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Carla Wintersgill


If you’ve been living under a rock for the past few weeks, let me break it down for you: times are tough. The nasty financial situation in the States has crept its way northward, trapping Canada in the recession snare.

I’ve been reading about the crisis from a mostly observartional standpoint. Up until now, the TSX doom and gloom hasn’t affected me.

For months, our general manager, Liane McLarty, has been warning the masthead that one of the first things to go during a recession is advertising. This is bad news for the media industry.

Although most people I know complain about the amount of ads in newspapers and (especially) magazines, advertisements are essentially the lifeblood of publications. We are after all a business, and without a way of making money, that business ceases to exist.

A couple of weeks ago, Liane called me on my way to work.

“Remember all those times I warned you about advertising and the recession?” she asked. “Well, the chickens have come home to roost.”

Our advertising is down, way down. We’re not the only ones. All the major media outlets in Canada are feeling the squeeze of lost revenue brought on by the lack of ads.

Campus Plus, the company that sells advertisements for us, recently sent out their montly newsletter saying that we could expect this funk to last well into 2009. They explained how the financial crisis would affect us:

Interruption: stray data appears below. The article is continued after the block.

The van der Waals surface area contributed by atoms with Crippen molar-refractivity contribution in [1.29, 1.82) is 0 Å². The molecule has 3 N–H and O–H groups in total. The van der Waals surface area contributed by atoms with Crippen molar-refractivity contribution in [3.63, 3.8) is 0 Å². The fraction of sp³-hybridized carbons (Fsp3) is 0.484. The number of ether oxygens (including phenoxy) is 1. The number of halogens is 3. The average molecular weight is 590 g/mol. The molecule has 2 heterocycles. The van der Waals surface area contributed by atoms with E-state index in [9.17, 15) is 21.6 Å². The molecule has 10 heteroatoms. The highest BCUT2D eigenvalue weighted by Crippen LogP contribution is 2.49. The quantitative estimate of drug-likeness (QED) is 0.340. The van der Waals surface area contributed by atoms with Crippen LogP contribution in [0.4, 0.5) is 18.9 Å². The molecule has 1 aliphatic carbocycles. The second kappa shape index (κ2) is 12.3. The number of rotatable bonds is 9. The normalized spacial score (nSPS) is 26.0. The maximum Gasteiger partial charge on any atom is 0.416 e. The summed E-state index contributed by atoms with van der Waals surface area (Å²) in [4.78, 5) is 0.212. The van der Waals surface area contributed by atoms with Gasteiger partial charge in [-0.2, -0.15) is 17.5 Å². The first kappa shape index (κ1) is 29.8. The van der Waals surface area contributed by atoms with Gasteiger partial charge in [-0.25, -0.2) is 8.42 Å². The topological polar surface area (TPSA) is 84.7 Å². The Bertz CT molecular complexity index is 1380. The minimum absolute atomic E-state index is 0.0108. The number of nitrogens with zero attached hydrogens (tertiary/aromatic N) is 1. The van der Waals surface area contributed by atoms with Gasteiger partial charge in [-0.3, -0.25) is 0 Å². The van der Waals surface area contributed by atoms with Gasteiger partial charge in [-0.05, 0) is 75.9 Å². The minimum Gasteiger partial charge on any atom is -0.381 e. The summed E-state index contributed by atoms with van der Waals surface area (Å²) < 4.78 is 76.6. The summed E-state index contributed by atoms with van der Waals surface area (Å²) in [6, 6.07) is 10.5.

“Although September revenues were on target, there has been a noticeable decline in activity over the past few weeks, reminiscent of the period after 9/11 when advertising bookings virtually stopped.

The reason for this forecast is the financial turmoil that is now engulfing the Canadian and world economies. Added to this is uncertainty about the upcoming elections in both Canada and the United States. Businesses do not like uncertainty and many pull back on marketing and advertising expenditures at times like this.”

In September, things were looking peachy for us. Businesses trying to cash in on back to school fever were advertising steadily. But the glory days are over and we’ve headed into an advertising drought.

Since the size of The Eyeopener is determined by the amount of ads we run, the paper has shrunk dramatically. You may be noticing that the newspaper feels a little lighter in your hands.

That’s because it is. The Eyeopener usually weighs in at a hefty 24 pages. With about half the ads, we’re running at half the size. For the forseeable future, The Eyeopener will be made up of around 12 pages.

This means we have less space to run the quality editorial content that our readers are used to. But we’re still dedicated to getting you all the most important campus news. Our new size restriction has just forced us to be more rigorous in our story selection. And we’ll be making more use of our website for breaking stories.

The Eye may be half the size, but we still pack twice the punch of any other campus news source out there.

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